In the first place, the Euro area has registered no net growth in industrial production since the turn of the century. After the oil price spike and financial crisis in 2008-2009, industrial output has remain stagnant at the level attained prior to the worldwide bubble of 2004-2008. The reasons for this are structural: outside of Germany, Europe's wage rates are too high, labor protectionist laws to onerous and welfare state benefits to generous to compete with the rest of the world. In a word, Europe is not growing because it's supply-side is impaired. Its rates of real consumption and GDP growth have flat-lined because production and income are not expanding, not because inflation is too tepid.
Secondly, European governments and households alike have used up their available balance sheet headroom. Accordingly, the GDP metrics are no longer being flattered through the device of borrowing growth from the future by means of rising leverage ratios. The Keynesian spending metrics of GDP accounting are therefore once again anchored to the real economics of the production and supply side.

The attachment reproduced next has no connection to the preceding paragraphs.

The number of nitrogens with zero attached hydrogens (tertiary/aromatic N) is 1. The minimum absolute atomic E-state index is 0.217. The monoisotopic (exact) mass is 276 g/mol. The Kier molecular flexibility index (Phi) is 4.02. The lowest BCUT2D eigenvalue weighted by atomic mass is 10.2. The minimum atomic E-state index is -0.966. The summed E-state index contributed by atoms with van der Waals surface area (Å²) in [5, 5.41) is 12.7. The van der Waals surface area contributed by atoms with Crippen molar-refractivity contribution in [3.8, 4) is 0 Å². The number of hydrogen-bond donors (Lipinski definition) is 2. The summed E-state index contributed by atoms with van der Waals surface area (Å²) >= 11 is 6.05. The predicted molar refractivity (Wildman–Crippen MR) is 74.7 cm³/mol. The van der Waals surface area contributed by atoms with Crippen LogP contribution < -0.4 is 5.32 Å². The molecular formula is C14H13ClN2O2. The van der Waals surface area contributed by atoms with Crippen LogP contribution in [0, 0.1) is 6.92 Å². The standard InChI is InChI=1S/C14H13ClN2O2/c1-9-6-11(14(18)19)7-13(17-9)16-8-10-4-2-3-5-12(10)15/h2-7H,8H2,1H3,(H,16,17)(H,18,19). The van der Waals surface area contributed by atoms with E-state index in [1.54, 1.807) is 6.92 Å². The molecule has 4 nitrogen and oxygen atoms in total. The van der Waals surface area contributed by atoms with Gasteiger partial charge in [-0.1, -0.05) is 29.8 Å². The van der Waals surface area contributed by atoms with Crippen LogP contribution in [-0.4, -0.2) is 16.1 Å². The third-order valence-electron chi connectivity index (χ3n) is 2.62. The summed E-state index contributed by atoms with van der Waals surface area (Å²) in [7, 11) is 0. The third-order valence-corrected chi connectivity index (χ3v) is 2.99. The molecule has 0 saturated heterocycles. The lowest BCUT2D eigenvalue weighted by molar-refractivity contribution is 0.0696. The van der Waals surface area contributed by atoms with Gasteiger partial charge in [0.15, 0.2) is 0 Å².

The graph below represent the weighted average burden of public sector debt to GDP in the Euro-17 area. Unless the entire EC wants to vault above the 100% threshold, it simply has no aggregate room for the Keynesian borrow and spend recipes now being peddled by the IMF and Brussels bureaucracies as an antidote to the phony problem of "low-flation".
Likewise, the household sector is also tapped out. After soaring during the early years of the euro project, leverage ratios are now rolling over, meaning household spending is once again constrained to the level of production and earned income.
Finally, it should be noted that taxes do have their price. Notwithstanding the quirky manner in which the EC statistical bureau presents its numbers, it is evident that the tax wedge on production is rising.
So there is a reason that Europe is being left behind compared to even the tepid growth in the rest of the DM; and that it still has not recovered it 2007 level of real output. For sure it is not because the euro-area CPI has temporarily dipped owning to the strong Euro, which is now in the rearview mirror, and the collapsing oil pries, which account for much of the inflation slowdown.
Its the supply-side and the balance sheets, stupid!